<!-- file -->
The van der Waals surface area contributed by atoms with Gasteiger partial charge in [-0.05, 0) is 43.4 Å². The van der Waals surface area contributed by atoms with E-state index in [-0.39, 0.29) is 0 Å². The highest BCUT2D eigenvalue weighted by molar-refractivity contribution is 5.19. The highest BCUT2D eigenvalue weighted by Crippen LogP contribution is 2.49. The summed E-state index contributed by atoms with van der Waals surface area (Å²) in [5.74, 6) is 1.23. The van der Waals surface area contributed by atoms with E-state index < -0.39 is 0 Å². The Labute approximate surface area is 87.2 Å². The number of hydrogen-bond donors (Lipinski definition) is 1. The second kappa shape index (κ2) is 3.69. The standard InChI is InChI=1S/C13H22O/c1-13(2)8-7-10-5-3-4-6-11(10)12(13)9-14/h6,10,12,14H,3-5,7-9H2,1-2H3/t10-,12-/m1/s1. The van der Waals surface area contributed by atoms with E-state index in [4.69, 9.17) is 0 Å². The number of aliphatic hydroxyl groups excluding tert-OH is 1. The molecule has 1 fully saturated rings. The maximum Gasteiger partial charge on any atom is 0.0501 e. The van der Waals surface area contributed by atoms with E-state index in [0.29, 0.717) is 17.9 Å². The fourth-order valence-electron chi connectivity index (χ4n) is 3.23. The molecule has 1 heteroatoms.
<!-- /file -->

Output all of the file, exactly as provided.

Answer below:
The van der Waals surface area contributed by atoms with Gasteiger partial charge in [-0.05, 0) is 43.4 Å². The van der Waals surface area contributed by atoms with E-state index in [-0.39, 0.29) is 0 Å². The highest BCUT2D eigenvalue weighted by molar-refractivity contribution is 5.19. The highest BCUT2D eigenvalue weighted by Crippen LogP contribution is 2.49. The summed E-state index contributed by atoms with van der Waals surface area (Å²) in [5.74, 6) is 1.23. The van der Waals surface area contributed by atoms with E-state index < -0.39 is 0 Å². The Labute approximate surface area is 87.2 Å². The number of hydrogen-bond donors (Lipinski definition) is 1. The second kappa shape index (κ2) is 3.69. The standard InChI is InChI=1S/C13H22O/c1-13(2)8-7-10-5-3-4-6-11(10)12(13)9-14/h6,10,12,14H,3-5,7-9H2,1-2H3/t10-,12-/m1/s1. The van der Waals surface area contributed by atoms with E-state index in [4.69, 9.17) is 0 Å². The number of aliphatic hydroxyl groups excluding tert-OH is 1. The molecule has 1 fully saturated rings. The maximum Gasteiger partial charge on any atom is 0.0501 e. The van der Waals surface area contributed by atoms with E-state index in [0.29, 0.717) is 17.9 Å². The fourth-order valence-electron chi connectivity index (χ4n) is 3.23. The molecule has 1 heteroatoms.